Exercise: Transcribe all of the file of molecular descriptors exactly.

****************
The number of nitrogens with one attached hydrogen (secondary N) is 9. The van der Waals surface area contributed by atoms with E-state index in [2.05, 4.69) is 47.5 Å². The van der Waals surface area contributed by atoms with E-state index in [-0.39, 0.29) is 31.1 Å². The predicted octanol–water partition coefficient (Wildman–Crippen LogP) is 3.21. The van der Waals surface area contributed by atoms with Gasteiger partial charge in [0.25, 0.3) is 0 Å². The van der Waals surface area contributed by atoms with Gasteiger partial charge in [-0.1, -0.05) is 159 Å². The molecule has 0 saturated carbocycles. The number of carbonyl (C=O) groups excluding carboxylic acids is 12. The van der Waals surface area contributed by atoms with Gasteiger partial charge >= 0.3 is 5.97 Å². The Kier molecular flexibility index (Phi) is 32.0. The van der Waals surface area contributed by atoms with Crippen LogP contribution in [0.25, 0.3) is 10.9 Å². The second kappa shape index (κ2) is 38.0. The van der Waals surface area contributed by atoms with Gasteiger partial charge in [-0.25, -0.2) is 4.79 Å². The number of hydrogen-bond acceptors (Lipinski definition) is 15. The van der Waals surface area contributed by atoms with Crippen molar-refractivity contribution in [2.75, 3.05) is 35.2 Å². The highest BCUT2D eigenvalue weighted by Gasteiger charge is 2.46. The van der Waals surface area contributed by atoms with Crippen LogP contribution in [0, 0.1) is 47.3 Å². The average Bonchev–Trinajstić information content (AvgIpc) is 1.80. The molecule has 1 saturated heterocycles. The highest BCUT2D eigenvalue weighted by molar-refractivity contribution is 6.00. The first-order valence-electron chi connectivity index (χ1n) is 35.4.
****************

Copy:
The number of nitrogens with one attached hydrogen (secondary N) is 9. The van der Waals surface area contributed by atoms with E-state index in [2.05, 4.69) is 47.5 Å². The van der Waals surface area contributed by atoms with E-state index in [-0.39, 0.29) is 31.1 Å². The predicted octanol–water partition coefficient (Wildman–Crippen LogP) is 3.21. The van der Waals surface area contributed by atoms with Gasteiger partial charge in [0.25, 0.3) is 0 Å². The van der Waals surface area contributed by atoms with Gasteiger partial charge in [-0.1, -0.05) is 159 Å². The molecule has 0 saturated carbocycles. The number of carbonyl (C=O) groups excluding carboxylic acids is 12. The van der Waals surface area contributed by atoms with Gasteiger partial charge >= 0.3 is 5.97 Å². The Kier molecular flexibility index (Phi) is 32.0. The van der Waals surface area contributed by atoms with Crippen LogP contribution in [0.25, 0.3) is 10.9 Å². The second kappa shape index (κ2) is 38.0. The van der Waals surface area contributed by atoms with Gasteiger partial charge in [-0.25, -0.2) is 4.79 Å². The number of hydrogen-bond acceptors (Lipinski definition) is 15. The van der Waals surface area contributed by atoms with Crippen molar-refractivity contribution in [2.75, 3.05) is 35.2 Å². The highest BCUT2D eigenvalue weighted by Gasteiger charge is 2.46. The van der Waals surface area contributed by atoms with Crippen LogP contribution in [0, 0.1) is 47.3 Å². The average Bonchev–Trinajstić information content (AvgIpc) is 1.80. The molecule has 1 saturated heterocycles. The highest BCUT2D eigenvalue weighted by molar-refractivity contribution is 6.00. The first-order valence-electron chi connectivity index (χ1n) is 35.4.